still one of the greatest moments in video game history

Another thing about firms and inertia and video games, here’s a puzzler – why did the institution of the “life” persist so long in video games? It’s clear why it emerged – it was a cap on the amount of trial-and-error a gamer could engage in with an arcade machine before having to pay for the privilege of further experimentation. That makes sense. But the institution of awarding players some set of lives, after which they experienced “game over,” persisted long, long after it had any usefulness. Certainly there were some games, like StarFox 64, where the mechanism had some justification (you had to start from the beginning of the level sequence if you ran out of lives, eradicating your progress) but it continued in others even when, after you ran out of lives, you largely got to return to where you were before.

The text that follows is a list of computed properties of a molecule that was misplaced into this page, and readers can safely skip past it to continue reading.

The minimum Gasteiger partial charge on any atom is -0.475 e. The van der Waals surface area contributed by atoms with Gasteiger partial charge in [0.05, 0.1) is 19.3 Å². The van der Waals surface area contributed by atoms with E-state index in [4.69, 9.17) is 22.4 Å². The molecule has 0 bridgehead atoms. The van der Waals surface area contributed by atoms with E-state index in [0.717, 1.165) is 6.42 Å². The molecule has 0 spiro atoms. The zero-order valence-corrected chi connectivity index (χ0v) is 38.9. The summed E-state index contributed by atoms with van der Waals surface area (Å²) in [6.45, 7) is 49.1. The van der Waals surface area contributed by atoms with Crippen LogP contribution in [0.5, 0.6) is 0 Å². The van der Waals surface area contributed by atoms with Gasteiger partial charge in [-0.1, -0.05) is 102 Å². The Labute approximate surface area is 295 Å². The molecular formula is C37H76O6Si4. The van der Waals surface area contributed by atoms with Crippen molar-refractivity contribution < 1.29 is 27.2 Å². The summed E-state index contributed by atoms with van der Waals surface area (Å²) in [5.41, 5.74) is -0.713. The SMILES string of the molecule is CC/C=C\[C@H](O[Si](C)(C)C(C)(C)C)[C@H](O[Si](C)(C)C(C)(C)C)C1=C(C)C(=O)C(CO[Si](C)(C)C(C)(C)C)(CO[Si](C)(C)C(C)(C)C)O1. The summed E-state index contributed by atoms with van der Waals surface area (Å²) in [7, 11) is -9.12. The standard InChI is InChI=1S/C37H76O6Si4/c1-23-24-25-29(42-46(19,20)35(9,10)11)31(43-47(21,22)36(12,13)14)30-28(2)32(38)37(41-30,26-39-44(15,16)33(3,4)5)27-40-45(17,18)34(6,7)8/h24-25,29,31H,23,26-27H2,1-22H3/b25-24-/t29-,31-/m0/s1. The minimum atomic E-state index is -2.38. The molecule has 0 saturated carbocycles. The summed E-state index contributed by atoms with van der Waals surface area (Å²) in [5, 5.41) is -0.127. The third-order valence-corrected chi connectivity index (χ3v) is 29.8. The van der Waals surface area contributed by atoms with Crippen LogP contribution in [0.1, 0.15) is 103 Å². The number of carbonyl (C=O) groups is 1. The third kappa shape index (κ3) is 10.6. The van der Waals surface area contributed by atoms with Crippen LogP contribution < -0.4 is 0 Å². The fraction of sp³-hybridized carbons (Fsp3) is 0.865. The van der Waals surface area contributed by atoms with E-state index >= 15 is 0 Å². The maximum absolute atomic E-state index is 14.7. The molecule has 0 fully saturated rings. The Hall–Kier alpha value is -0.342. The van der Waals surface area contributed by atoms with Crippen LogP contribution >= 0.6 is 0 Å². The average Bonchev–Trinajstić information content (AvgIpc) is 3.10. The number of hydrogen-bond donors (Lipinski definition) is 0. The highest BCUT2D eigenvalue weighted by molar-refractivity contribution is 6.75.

Most indie games, now, have scrapped that mechanism entirely, either going with a challenging “die and you start over” mechanism or a “keep trying until you get it” mechanism where appropriate, but it seems to have taken a lot of independent outsiders to experiment sufficiently with the entrenched habits of game design to find new meta-regulatory mechanisms that varied appropriately with other elements of game design. Even otherwise brilliant games made by major firms like Nintendo and Rare and Sega stuck to existing models unwaveringly largely out of inertia.